Last modified: Thursday, April 29, 2010
Cyberinfrastructure Building to "support education, research mission of entire university," McRobbie notes
$37 million, three-story structure to house tech staff of more than 600
FOR IMMEDIATE RELEASE
April 29, 2010
BLOOMINGTON, Ind. -- Declaring that Indiana University Bloomington's new Cyberinfrastructure Building (CIB) "reflects IU's status as a national IT leader," IU President Michael A. McRobbie joined a host of dignitaries and administrators today (April 29) in a ceremony breaking ground for IU's new, innovative headquarters for the university's technology staff.
Before an audience of more than 300 guests, McRobbie described the $37 million, 123,000-square-foot facility at the corner of 10th Street and Indiana State Road 45/46 Bypass as the final piece in a quartet of IU information technology facilities that will fully leverage the university's IT resources by consolidating nearly all IT staff on the Bloomington campus into one facility.
"It is a functional space that will enable staff to collaborate more easily, share resources and generate ideas," he said. "Staff at the CIB will support the educational and research missions of the entire university, and the buildings themselves anchor the research and education corridor that runs to the west of the campus."
The CIB joins IU's $32.7 million Data Center and its $10 million Innovation Center, both dedicated in November, at the corner of 10th Street and the 45/46 Bypass as the foundation for the university's expanding technology park. The new building will offer 615 workspaces, 28 offices and three telepresence rooms for high-throughput videoconferencing with other campuses and collaborators.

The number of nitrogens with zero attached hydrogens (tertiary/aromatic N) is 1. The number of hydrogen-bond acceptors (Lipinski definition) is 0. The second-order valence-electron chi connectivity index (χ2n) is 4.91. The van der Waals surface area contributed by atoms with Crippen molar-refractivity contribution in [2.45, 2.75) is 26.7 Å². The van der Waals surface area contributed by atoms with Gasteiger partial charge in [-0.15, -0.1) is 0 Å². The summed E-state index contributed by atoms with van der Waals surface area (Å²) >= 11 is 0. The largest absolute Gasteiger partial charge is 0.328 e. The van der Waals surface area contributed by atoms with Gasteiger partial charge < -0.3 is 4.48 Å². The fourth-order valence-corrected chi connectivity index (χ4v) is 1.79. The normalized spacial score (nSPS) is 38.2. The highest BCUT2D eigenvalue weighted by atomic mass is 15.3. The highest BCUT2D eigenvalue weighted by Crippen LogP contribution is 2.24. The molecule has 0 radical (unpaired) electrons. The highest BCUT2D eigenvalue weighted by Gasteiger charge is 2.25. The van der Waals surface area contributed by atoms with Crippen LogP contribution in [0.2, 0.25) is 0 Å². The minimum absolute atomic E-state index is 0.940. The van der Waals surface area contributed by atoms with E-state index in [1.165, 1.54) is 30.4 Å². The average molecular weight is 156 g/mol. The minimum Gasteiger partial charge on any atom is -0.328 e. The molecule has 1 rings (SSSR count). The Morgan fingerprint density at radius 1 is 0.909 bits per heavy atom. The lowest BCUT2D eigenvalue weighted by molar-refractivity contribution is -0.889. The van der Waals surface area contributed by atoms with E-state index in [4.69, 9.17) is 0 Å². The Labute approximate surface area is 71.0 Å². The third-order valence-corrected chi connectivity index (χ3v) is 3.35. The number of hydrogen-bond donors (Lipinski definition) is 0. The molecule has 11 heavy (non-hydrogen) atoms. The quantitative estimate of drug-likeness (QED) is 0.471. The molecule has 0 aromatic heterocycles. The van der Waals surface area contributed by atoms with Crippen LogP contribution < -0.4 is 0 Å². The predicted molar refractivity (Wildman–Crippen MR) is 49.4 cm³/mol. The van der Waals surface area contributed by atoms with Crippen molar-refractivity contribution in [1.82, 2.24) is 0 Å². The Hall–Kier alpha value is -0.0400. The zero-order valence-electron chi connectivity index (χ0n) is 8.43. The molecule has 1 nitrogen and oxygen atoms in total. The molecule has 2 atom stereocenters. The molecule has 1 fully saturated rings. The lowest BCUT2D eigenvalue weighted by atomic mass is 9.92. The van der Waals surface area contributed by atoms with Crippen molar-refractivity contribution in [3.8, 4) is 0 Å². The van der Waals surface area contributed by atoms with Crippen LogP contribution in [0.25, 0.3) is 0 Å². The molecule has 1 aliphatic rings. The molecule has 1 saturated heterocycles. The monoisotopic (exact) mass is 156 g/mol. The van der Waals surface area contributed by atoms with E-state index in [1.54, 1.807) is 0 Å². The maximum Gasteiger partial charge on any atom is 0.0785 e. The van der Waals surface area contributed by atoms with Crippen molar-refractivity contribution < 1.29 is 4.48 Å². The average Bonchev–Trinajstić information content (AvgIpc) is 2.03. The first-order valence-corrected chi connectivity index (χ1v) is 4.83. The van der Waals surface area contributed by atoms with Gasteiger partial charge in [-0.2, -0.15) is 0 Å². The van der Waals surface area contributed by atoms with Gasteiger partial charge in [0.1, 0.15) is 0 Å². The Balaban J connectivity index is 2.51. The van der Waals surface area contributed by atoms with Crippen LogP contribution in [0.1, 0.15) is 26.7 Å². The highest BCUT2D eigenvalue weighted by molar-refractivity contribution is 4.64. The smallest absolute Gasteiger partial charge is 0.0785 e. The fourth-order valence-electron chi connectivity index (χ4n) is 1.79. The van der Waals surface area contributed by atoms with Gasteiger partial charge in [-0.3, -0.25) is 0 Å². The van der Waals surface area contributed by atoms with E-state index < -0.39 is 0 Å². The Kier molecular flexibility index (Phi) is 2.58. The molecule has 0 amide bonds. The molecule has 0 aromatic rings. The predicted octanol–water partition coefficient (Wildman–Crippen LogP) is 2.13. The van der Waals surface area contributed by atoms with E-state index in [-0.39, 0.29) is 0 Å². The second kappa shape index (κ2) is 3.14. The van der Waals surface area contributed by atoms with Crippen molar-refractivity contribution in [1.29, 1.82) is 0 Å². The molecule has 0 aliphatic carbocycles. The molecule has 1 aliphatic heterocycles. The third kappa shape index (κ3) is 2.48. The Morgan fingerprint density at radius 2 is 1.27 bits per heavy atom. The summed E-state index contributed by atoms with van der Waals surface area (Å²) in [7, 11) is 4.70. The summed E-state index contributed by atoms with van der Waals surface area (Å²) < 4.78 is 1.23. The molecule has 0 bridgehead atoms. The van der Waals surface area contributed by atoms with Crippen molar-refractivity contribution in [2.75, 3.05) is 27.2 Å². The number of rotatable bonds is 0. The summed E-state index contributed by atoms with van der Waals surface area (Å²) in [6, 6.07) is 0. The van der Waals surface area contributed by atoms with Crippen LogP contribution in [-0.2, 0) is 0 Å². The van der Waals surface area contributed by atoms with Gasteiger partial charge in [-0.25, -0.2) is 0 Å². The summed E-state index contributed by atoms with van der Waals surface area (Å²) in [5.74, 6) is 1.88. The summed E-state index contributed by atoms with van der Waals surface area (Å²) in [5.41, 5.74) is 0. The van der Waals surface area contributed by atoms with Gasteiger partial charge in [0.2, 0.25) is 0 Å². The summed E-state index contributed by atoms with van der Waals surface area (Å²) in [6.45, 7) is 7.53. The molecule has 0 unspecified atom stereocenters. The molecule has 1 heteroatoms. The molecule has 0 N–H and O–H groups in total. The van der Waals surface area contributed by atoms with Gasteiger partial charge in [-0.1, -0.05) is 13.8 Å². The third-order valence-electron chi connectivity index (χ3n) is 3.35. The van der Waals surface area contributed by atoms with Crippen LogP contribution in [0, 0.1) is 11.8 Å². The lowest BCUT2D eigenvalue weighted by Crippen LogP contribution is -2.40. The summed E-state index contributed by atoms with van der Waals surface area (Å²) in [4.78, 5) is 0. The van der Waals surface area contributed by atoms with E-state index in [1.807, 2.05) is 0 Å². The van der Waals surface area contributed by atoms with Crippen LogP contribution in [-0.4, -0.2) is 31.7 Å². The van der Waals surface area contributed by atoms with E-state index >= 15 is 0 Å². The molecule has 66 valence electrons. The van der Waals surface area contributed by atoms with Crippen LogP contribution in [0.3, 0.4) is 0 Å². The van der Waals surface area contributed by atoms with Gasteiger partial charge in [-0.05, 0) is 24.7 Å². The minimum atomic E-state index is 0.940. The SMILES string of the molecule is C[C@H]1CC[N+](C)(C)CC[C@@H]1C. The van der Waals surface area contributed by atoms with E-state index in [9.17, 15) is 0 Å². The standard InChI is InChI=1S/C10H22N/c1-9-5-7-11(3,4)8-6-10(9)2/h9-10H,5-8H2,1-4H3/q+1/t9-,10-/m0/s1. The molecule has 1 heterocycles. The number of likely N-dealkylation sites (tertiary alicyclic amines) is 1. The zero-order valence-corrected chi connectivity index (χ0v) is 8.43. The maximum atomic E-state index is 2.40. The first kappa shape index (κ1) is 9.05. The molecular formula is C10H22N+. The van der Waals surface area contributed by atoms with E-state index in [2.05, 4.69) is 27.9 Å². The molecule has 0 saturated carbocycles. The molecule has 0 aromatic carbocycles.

The university's Informatics and Communications Technology Complex, dedicated in 2004 on the Indiana University-Purdue University Indianapolis campus, is the fourth element in a quartet of buildings that provide "the infrastructure for talent, bringing together faculty, students, staff members, who, together, create something quite remarkable in terms of advancing the university's research efforts and in helping us attract private sector investment to this same location," McRobbie said.
IU Vice President for Information Technology Brad Wheeler said the new CIB provides a center for a deserving staff and student body who have long awaited a central, innovative facility.
"For years our University Information Technology Services (UITS) staff have worked with water dripping from above and water rising from below in severely aging and repurposed buildings," he said. "In many ways the many design choices for the CIB symbolize the evolving workforce that is very much exemplified by UITS staff -- the time-honored values of hard work, loyalty to IU and dedication, remain at the core; while flexibility, agility, innovation and collaboration grace those time-honored values to meet the growing IT demands of one of the nation's leading universities."
The building will include a commons space designed to be configured for conferences or symposia for up to 230 people, another 100 workstations -- barstools, perches and seats -- are configured along windows to provide space for IT commuters from other campuses. An additional 36 "focus booths" for staff or guests to conduct video interaction and small meetings are also planned.
It's also being built to make maximum use of available daylight for illumination and will meet a minimum silver LEED certification standard. The CIB is expected to be ready for occupancy by September 2011.